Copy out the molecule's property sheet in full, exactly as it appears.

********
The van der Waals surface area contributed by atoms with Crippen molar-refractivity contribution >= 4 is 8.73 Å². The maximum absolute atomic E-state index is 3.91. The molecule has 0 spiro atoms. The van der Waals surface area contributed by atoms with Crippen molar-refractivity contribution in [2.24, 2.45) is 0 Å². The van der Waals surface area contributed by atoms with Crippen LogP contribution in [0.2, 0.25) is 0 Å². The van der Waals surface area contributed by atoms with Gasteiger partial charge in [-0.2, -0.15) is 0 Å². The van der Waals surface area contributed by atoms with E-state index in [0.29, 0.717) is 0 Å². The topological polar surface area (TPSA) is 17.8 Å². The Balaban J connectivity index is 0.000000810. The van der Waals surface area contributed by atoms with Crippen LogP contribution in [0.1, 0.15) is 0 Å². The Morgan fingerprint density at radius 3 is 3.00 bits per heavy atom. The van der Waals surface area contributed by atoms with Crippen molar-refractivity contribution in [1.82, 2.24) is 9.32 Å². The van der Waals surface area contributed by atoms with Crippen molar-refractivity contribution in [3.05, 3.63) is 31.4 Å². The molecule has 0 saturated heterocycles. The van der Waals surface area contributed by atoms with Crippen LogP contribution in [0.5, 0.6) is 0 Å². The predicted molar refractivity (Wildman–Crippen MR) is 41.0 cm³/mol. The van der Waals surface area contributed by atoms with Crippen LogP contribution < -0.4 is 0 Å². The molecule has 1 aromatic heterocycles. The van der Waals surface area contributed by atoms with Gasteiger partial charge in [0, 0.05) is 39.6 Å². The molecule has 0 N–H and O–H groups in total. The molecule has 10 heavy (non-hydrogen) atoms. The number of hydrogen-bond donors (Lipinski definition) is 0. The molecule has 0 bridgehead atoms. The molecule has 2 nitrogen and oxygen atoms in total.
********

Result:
The van der Waals surface area contributed by atoms with Crippen molar-refractivity contribution >= 4 is 8.73 Å². The maximum absolute atomic E-state index is 3.91. The molecule has 0 spiro atoms. The van der Waals surface area contributed by atoms with Crippen molar-refractivity contribution in [2.24, 2.45) is 0 Å². The van der Waals surface area contributed by atoms with Crippen LogP contribution in [0.2, 0.25) is 0 Å². The van der Waals surface area contributed by atoms with Gasteiger partial charge in [-0.2, -0.15) is 0 Å². The van der Waals surface area contributed by atoms with E-state index in [0.29, 0.717) is 0 Å². The topological polar surface area (TPSA) is 17.8 Å². The Balaban J connectivity index is 0.000000810. The van der Waals surface area contributed by atoms with Crippen LogP contribution in [0.1, 0.15) is 0 Å². The Morgan fingerprint density at radius 3 is 3.00 bits per heavy atom. The van der Waals surface area contributed by atoms with Crippen molar-refractivity contribution in [1.82, 2.24) is 9.32 Å². The van der Waals surface area contributed by atoms with Crippen molar-refractivity contribution in [3.05, 3.63) is 31.4 Å². The molecule has 0 saturated heterocycles. The van der Waals surface area contributed by atoms with Crippen LogP contribution in [0.5, 0.6) is 0 Å². The predicted molar refractivity (Wildman–Crippen MR) is 41.0 cm³/mol. The van der Waals surface area contributed by atoms with Crippen LogP contribution < -0.4 is 0 Å². The molecule has 1 aromatic heterocycles. The van der Waals surface area contributed by atoms with Gasteiger partial charge in [0, 0.05) is 39.6 Å². The molecule has 0 N–H and O–H groups in total. The molecule has 10 heavy (non-hydrogen) atoms. The number of hydrogen-bond donors (Lipinski definition) is 0. The molecule has 0 bridgehead atoms. The molecule has 2 nitrogen and oxygen atoms in total.